Are You using snap caps?
Hey guys. I am new to shooting and it was evident when I went to the range today. Still shooting low and to the left. I have been working on my trigger control at home by dry firing in the evening. Will dry firing harm the gun?
Are You using snap caps?
No I'm not. The guy at the range said I don't need them.
I would get them if you are going to be dry firing ALOT thats just me though.
Knowing the gun in question would be pertinent. The general rule of thumb is it's ok to dry-fire centerfire, not ok to dry-fire rimfire.
I personally prefer snap caps for all extended dry-fire practice.
you can dry fire some pistols but others it will hurt them. If I didn't have a manual to look up and see if it was OK I'd get the snap caps. It's a lot easier to install those then a new firing pin
What kind of gun?
Rarely do you really need snap caps, but if you do, you don't need expensive gold-plated titanium ones. Get the cheapo orange plastic ones. I got mine from Dillon, for something like $5 for a set of 6.
U will have some guys in following posts claiming that all center fire pistols can be dry fired. Actually - Beretta 92s can break a firing pin with a lot of dry firing. HK recently redesigned the USP firing pin in 2003 because they broke easily during dry firing. Other guns can have this issue too...
It's worth getting the snap caps. Realize that many of them will only last around 100 shots. After the depression gets too deep - the firing pin will no longer hit the snap cap, and it won't be any good anymore.
I have to use the polymer snapcaps on my P99. For some reason - the metal topped ones get jammed up in the chamber.
Make your own- de-prime a spent round and stick an eraser from a pencil in it. Better than nothing.
Snap caps are good to have to practice reloading techniques in case of stove pipe jamming, among other things.
But it'll have to depend what type of semi-auto handgun you have.
I've dry fired my G35 more than firing it with actual bullets. And the gun is as reliable from the day I bought it.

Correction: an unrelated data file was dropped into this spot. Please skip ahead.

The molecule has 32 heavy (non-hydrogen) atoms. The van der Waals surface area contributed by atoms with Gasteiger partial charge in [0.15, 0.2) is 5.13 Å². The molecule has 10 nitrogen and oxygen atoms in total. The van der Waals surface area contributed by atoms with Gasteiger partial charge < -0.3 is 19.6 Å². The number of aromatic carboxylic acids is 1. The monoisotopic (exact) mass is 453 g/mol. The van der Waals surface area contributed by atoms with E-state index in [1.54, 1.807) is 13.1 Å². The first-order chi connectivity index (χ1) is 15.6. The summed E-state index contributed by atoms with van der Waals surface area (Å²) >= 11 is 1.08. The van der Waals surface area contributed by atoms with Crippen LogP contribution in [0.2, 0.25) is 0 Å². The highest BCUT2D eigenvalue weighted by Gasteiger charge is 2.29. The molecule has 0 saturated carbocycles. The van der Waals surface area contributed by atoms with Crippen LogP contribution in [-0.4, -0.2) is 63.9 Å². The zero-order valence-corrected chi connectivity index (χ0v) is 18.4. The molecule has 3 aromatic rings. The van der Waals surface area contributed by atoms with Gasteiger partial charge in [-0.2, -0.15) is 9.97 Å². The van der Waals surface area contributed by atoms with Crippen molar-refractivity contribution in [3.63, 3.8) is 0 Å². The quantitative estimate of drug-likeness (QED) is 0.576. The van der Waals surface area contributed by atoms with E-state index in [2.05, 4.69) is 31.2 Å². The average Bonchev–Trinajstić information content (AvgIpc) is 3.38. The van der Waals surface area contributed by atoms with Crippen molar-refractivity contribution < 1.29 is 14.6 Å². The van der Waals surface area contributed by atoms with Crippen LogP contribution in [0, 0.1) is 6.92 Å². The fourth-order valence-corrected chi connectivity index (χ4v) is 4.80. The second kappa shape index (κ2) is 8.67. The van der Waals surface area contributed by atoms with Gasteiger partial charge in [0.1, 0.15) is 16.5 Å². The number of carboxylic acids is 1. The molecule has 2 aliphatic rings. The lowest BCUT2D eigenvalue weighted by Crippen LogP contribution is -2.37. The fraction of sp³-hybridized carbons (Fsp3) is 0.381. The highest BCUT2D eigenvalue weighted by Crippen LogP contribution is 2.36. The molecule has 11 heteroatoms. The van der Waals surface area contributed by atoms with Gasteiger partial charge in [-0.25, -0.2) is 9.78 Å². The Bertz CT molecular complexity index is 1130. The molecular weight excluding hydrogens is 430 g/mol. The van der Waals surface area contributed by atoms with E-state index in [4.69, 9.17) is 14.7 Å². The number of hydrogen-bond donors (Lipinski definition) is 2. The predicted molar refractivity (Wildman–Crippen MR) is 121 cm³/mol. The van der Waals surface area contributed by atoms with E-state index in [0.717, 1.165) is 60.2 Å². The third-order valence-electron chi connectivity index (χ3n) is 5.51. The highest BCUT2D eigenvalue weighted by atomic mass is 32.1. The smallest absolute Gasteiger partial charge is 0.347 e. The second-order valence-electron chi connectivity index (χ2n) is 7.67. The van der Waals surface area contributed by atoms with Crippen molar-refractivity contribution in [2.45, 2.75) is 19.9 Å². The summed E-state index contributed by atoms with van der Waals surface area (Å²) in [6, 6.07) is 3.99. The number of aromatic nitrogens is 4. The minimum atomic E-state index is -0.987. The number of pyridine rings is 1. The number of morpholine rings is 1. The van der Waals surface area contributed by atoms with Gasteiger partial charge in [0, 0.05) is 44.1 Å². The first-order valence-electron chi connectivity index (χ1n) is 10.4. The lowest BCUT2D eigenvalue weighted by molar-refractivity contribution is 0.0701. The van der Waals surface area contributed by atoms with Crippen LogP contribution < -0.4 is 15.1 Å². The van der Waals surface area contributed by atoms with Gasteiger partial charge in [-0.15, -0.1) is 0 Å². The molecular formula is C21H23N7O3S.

+1 on the snap caps. The investment is miniscule, probably the cheapest insurance you can ever buy. As a general rule, it's OK to dry fire centerfire, and not OK to dry fire rimfire or shotguns. But in all cases, the firing pin is slamming up against steel when you dry fire, so why not give it a nice cushion to lay its head on. Personally, that's one of my favorite things.
My sigma's firing pin broke today dry firing... They say it's ok to dry fire any of their, just not on their 22s
I'll be using snap caps now. Cheap and gun healthy insurance.
Kel-Tec Manual says "As with all pistols you should not dry fire." Obviously that means do not dry fire your Kel-Tec, but I have heard others are OK. Never had snap caps, but will invest in some now for the Kel-Tecs and just safe/realistic practice around the house for other guns as well.
Thanks for the tip guys.
Maybe a stupid question.....but what about dry firing a revolver?
I wouldn't dry fire anything but my Glocks. Anything with a spring loaded striker would probably be okay (check owner's manual or website to make sure) or ask the manufacturer--trust no-one else. Anything with a hammer/firing pin mechanism has the potential to break the firing pin. Simple laws of physics in that respect.
There are also different types of snap caps. For a little more than the pure plastic ones you can get snap caps that are spring loaded to absorb the impact. The area where the pin strikes will not wear out for a very long time.
I ALWAYS use them, semi-auto or revolver.
Saw you are in VCDL, me as well. Just outside Roanoke in Fincastle, where are you in VA?